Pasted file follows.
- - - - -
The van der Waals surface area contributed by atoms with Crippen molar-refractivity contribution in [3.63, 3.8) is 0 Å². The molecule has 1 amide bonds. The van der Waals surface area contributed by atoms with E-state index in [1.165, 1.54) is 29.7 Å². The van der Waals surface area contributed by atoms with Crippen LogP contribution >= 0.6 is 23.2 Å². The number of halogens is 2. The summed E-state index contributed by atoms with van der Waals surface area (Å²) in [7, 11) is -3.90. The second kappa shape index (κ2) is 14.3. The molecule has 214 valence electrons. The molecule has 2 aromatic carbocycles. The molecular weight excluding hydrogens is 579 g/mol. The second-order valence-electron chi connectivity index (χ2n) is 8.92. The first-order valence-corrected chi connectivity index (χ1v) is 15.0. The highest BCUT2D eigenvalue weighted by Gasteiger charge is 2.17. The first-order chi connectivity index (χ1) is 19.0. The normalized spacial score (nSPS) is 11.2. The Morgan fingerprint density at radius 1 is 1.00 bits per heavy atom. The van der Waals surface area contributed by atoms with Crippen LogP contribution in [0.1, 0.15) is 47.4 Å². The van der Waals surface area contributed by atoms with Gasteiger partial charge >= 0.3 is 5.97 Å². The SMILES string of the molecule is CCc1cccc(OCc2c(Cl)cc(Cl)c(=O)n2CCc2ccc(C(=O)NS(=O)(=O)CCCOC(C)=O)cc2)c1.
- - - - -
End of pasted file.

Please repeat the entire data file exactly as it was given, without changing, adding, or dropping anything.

The van der Waals surface area contributed by atoms with Crippen molar-refractivity contribution in [3.63, 3.8) is 0 Å². The molecule has 1 amide bonds. The van der Waals surface area contributed by atoms with E-state index in [1.165, 1.54) is 29.7 Å². The van der Waals surface area contributed by atoms with Crippen LogP contribution >= 0.6 is 23.2 Å². The number of halogens is 2. The summed E-state index contributed by atoms with van der Waals surface area (Å²) in [7, 11) is -3.90. The second kappa shape index (κ2) is 14.3. The molecule has 214 valence electrons. The molecule has 2 aromatic carbocycles. The molecular weight excluding hydrogens is 579 g/mol. The second-order valence-electron chi connectivity index (χ2n) is 8.92. The first-order valence-corrected chi connectivity index (χ1v) is 15.0. The highest BCUT2D eigenvalue weighted by Gasteiger charge is 2.17. The first-order chi connectivity index (χ1) is 19.0. The normalized spacial score (nSPS) is 11.2. The Morgan fingerprint density at radius 1 is 1.00 bits per heavy atom. The van der Waals surface area contributed by atoms with Crippen LogP contribution in [0.1, 0.15) is 47.4 Å². The van der Waals surface area contributed by atoms with Gasteiger partial charge >= 0.3 is 5.97 Å². The SMILES string of the molecule is CCc1cccc(OCc2c(Cl)cc(Cl)c(=O)n2CCc2ccc(C(=O)NS(=O)(=O)CCCOC(C)=O)cc2)c1.